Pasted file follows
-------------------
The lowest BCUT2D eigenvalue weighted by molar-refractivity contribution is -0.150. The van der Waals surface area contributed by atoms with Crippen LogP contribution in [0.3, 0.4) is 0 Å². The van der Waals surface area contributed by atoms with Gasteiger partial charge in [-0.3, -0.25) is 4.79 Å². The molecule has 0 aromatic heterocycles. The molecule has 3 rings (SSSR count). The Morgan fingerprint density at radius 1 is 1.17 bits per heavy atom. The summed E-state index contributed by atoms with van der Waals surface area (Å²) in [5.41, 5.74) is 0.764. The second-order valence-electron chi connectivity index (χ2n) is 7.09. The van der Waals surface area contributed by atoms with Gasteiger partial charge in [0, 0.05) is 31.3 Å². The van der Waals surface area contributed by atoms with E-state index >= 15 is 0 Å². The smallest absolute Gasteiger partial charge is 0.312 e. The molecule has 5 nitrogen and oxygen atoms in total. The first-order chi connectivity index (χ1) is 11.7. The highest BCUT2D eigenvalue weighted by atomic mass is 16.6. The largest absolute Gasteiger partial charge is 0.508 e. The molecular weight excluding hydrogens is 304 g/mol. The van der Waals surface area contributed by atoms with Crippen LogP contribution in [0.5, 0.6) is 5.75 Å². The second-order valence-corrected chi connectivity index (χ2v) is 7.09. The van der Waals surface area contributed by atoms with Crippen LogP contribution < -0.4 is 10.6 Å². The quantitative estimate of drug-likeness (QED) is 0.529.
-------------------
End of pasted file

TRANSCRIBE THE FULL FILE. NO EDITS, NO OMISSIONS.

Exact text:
The lowest BCUT2D eigenvalue weighted by molar-refractivity contribution is -0.150. The van der Waals surface area contributed by atoms with Crippen LogP contribution in [0.3, 0.4) is 0 Å². The van der Waals surface area contributed by atoms with Gasteiger partial charge in [-0.3, -0.25) is 4.79 Å². The molecule has 0 aromatic heterocycles. The molecule has 3 rings (SSSR count). The Morgan fingerprint density at radius 1 is 1.17 bits per heavy atom. The summed E-state index contributed by atoms with van der Waals surface area (Å²) in [5.41, 5.74) is 0.764. The second-order valence-electron chi connectivity index (χ2n) is 7.09. The van der Waals surface area contributed by atoms with Gasteiger partial charge in [0, 0.05) is 31.3 Å². The van der Waals surface area contributed by atoms with E-state index >= 15 is 0 Å². The smallest absolute Gasteiger partial charge is 0.312 e. The molecule has 5 nitrogen and oxygen atoms in total. The first-order chi connectivity index (χ1) is 11.7. The highest BCUT2D eigenvalue weighted by atomic mass is 16.6. The largest absolute Gasteiger partial charge is 0.508 e. The molecular weight excluding hydrogens is 304 g/mol. The van der Waals surface area contributed by atoms with Crippen LogP contribution in [0.5, 0.6) is 5.75 Å². The second-order valence-corrected chi connectivity index (χ2v) is 7.09. The van der Waals surface area contributed by atoms with Crippen LogP contribution < -0.4 is 10.6 Å². The quantitative estimate of drug-likeness (QED) is 0.529.